Our blog How to Prepare for a Trek in Peru will also give you some great tips for how to get ready for your trek, before you even leave home.
Our guides are all licensed and receive regular training. They share their experience, professionalism, knowledge and enthusiasm with our passengers on every trek.
Get to know our team!
We begin our Choquequirao Trek to Machu Picchu with an early departure from Cusco and head towards the Apurimac canyon, surrounded by impressive snow-capped peaks. After about an hour and a half of driving, we will have a short stop at Tarawasi (2675m / 8776 ft).
Tarawasi gets its name from two Quechua words: tara, a type tree native to the Andes (latin name: caesalpina espinosa), and wasi, which means “house”. So Tarawasi is “the house of the Tara tree”. Tara is a multipurpose tree that produces large bean pods that turn orange when ripe. The seeds inside are used as a natural dye, and also have medicinal purposes.
Tarawasi is a ceremonial centre that dates to Incan times. One of the most striking features of this archaeological site is the presence of an usnu, a ceremonial structure where ritual offerings would be prepared.
From here, we continue by car another 3h to Capuliyoc (2970m / 9744ft). In Capuliyoc we have our first beautiful views of the Apurimac valley stretching below, as well as the snow-capped peaks of Padreyoc and Huayna Cachora.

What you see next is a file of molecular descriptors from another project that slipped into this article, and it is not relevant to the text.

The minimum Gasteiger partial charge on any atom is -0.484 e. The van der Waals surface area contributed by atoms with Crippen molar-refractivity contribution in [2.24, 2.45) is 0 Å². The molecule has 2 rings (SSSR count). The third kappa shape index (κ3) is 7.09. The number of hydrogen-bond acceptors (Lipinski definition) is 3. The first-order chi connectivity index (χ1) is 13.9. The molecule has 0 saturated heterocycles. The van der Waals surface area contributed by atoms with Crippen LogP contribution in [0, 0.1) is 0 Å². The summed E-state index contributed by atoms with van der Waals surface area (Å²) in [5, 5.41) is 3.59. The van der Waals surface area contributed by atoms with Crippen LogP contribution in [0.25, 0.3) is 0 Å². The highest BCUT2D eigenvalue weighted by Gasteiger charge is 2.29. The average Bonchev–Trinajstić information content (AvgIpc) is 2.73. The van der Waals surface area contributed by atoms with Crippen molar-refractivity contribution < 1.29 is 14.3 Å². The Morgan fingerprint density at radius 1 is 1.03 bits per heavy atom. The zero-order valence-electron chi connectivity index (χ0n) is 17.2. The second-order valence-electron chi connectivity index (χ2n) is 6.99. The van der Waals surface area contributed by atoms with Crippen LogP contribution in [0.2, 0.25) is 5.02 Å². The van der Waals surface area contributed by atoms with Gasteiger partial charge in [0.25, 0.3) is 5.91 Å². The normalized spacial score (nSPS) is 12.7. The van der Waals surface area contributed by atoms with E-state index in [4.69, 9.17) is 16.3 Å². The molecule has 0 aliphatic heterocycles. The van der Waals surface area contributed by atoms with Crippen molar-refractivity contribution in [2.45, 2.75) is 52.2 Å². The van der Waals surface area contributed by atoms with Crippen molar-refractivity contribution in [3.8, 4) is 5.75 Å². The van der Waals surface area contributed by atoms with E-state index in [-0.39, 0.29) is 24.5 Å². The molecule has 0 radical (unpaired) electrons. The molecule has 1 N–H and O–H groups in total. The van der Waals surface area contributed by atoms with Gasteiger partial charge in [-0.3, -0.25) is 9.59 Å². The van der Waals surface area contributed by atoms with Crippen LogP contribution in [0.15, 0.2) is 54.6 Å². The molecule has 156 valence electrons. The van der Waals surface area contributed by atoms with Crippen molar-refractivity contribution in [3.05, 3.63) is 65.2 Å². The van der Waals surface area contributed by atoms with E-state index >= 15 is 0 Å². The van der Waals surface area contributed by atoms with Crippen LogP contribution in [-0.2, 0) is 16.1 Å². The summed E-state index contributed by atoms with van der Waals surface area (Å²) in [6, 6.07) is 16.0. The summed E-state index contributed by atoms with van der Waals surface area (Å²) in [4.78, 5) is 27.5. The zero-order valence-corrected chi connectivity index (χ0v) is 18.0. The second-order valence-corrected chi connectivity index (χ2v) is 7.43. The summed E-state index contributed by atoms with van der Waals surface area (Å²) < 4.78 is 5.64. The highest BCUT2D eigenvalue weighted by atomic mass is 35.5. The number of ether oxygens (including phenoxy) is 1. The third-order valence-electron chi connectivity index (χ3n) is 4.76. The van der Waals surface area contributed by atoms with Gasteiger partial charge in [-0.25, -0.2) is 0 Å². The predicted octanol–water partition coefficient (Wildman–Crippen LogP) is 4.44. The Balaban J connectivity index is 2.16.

We will meet our muleteers here and walk about 15 minutes to have our lunch at the Capuliyoc lookout point. From here, we descend steeply 3-4h into the Apurimac Canyon, taking in the spectacular views until we reach Chiquisca (1950m / 6397 ft), with breathtaking drops on either side. An hour beyond Chiquisca, we arrive at the roaring Apurimac River (1520m / 4986 ft).
From the river, we begin to climb to the Santa Rosa Campsite (2095m / 6873 ft). This is a tough 2h climb but makes the next day easier! As the campsite is further along than the most popular camp, it is often quiet and you can soak up the stars.
We depart early again today, in order to get the most out of the day! We begin by continuing upwards to Marampata where we will have a break. The climb from the Santa Rosa campsite to Marampata (2940m / 9646 ft) takes about 3 hours and is a tough uphill stretch. A little further on from our break site we will get our first view of the ruins of Choquequirao! From here we have 2 more hours of hiking over gentle, undulating terrain until we reach the ruins. We take our lunch at the Choquequirao campsite (2900m / 9514 ft) nearest to the ruins, before we head to Choquequirao itself for the afternoon.